Emotional trauma haunts displaced indigenous Mexicans (OPINION)

San Cristobal de las Casas Chiapas (Photo: NoHayBronca)

SAN CRISTOBAL DE LAS CASAS, CHIAPAS, Mexico (Thomson Reuters Foundation) – Recalling the day she was forced off her land in southern Mexico by men shooting guns in the air and setting fire to her fields, Luz Magdalena de la Torre Vazquez is filled with despair.

The 45-year-old indigenous Tzotzil woman has since found refuge with family in the town of San Juan Chamula in Chiapas state, but the experience nearly two years ago has taken a heavy emotional toll.

“You can’t even find the words to say what you’re feeling,” Vazquez said, wiping away tears. “There are times when it feels like there’s no way out.”

Indigenous victims of forced displacement like Vazquez face a range of challenges, from homelessness to disease and poverty, but researchers and activists say one of the most poorly understood issues is the psychological impact of their experience.

“They don’t just lose their jobs: they lose their homes, they lose part of their family, and they also lose a whole series of cultural references,” said Guillermo Castillo Ramirez, an anthropologist at Mexico’s National Autonomous University.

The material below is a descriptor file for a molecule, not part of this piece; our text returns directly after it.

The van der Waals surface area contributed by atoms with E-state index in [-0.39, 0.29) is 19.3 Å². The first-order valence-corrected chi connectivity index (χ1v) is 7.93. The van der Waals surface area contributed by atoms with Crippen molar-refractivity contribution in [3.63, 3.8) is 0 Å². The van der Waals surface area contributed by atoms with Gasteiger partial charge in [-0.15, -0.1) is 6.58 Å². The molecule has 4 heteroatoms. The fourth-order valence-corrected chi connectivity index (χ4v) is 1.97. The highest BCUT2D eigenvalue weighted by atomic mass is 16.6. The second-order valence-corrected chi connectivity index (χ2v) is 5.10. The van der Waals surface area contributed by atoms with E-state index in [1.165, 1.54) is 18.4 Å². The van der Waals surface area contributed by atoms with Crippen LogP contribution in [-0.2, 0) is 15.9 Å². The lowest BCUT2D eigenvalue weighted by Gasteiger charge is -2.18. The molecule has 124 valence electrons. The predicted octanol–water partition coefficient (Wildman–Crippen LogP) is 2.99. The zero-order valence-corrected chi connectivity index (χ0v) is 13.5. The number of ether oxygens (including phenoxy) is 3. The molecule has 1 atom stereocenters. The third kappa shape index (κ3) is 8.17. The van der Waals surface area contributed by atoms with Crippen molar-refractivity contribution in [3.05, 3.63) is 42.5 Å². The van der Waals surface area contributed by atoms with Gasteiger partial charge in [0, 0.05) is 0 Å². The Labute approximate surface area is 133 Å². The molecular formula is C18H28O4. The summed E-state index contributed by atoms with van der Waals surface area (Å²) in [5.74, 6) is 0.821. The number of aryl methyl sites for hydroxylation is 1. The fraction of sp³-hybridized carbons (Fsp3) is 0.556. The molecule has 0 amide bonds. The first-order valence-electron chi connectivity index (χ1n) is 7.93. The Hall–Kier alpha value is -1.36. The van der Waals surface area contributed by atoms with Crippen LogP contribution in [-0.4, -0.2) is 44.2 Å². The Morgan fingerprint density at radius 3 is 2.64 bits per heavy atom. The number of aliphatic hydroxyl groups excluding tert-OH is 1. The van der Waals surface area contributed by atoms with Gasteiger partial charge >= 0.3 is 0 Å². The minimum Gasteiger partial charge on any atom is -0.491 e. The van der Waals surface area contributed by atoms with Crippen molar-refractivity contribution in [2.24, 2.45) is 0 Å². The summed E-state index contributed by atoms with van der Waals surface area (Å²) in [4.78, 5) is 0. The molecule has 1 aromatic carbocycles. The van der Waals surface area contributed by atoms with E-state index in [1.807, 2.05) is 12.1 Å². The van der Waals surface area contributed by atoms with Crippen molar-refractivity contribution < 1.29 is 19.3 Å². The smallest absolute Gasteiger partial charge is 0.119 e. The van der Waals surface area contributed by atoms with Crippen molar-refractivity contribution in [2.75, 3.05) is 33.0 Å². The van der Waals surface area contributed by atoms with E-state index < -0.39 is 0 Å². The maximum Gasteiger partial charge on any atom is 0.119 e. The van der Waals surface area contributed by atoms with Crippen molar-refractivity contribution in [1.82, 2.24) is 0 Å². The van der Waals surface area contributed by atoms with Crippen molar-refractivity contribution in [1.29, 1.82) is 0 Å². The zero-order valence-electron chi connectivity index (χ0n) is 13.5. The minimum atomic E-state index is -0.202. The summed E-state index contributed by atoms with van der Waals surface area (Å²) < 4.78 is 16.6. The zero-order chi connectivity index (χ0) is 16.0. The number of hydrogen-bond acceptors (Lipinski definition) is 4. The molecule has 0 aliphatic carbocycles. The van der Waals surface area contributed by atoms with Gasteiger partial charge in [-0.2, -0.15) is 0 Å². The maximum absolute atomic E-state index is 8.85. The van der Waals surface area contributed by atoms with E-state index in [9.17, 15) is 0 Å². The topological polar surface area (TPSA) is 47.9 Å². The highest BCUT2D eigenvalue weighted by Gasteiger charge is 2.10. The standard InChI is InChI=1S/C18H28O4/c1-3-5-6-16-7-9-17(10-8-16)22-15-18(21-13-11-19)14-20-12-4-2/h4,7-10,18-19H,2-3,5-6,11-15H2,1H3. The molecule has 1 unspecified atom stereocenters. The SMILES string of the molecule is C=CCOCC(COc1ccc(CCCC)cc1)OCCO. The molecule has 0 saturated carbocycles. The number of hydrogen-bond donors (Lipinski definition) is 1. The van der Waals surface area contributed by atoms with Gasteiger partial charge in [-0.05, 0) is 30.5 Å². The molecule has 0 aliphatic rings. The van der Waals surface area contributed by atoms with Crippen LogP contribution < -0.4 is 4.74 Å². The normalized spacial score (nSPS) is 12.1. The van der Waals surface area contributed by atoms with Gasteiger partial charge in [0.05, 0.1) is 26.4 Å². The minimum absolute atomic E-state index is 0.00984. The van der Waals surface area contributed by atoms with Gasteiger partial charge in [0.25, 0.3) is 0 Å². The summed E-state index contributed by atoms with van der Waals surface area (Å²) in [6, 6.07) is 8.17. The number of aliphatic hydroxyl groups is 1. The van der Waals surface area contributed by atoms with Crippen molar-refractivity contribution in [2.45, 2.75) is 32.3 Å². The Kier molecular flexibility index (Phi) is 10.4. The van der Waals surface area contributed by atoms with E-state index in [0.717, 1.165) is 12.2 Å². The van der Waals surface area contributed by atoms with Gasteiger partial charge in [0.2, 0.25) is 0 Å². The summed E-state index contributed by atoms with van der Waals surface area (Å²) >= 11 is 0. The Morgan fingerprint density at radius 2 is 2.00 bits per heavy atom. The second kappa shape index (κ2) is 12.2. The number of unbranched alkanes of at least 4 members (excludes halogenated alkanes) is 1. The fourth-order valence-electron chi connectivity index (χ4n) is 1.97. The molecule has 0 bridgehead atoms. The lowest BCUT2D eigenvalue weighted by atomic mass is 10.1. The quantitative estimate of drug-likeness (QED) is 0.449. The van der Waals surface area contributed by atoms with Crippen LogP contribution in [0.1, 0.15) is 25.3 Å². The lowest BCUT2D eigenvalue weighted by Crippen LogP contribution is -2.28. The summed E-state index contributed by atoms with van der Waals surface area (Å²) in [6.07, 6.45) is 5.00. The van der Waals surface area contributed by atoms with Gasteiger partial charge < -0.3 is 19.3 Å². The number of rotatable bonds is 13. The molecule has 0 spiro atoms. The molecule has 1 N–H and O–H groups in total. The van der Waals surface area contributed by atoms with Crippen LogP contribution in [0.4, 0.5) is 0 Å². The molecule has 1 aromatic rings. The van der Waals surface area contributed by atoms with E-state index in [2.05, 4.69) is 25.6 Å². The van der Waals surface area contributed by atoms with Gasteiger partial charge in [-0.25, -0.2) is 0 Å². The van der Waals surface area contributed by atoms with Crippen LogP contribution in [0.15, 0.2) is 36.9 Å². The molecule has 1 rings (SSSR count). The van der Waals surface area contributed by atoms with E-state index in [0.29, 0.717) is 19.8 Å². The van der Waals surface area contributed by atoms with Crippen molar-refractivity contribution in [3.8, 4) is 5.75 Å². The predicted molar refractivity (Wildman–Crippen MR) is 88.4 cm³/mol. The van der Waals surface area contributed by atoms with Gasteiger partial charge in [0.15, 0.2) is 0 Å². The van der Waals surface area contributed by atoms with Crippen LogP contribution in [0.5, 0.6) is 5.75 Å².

“This can create a process of post-traumatic stress … both because of the imminent violence and the uncertainty of what’s going to happen,” he told the Thomson Reuters Foundation.

In Mexico, a country wracked by violence – with a record 34,582 people killed last year alone – forced displacement has become increasingly commonplace.

The country’s indigenous residents, who make up nearly one-quarter of the population of 120 million, are among the most vulnerable.

According to the Mexican Commission for the Defense and Promotion of Human Rights, out of the nearly 11,500 people forced off their land due to conflict across Mexico in 2018, almost half were indigenous.

Rural Chiapas is one of the country’s worst affected: nearly all of the indigenous people displaced in 2018 in Mexico were Tzotzil residents of the southern state.

“In the history of Chiapas, there’s been displacement for as long as I can remember,” said Diego Cardenas Gordillo, a local indigenous rights activist.

CLICK HERE FOR FULL ARTICLE BY OSCAR LOPEZ ON REUTERS



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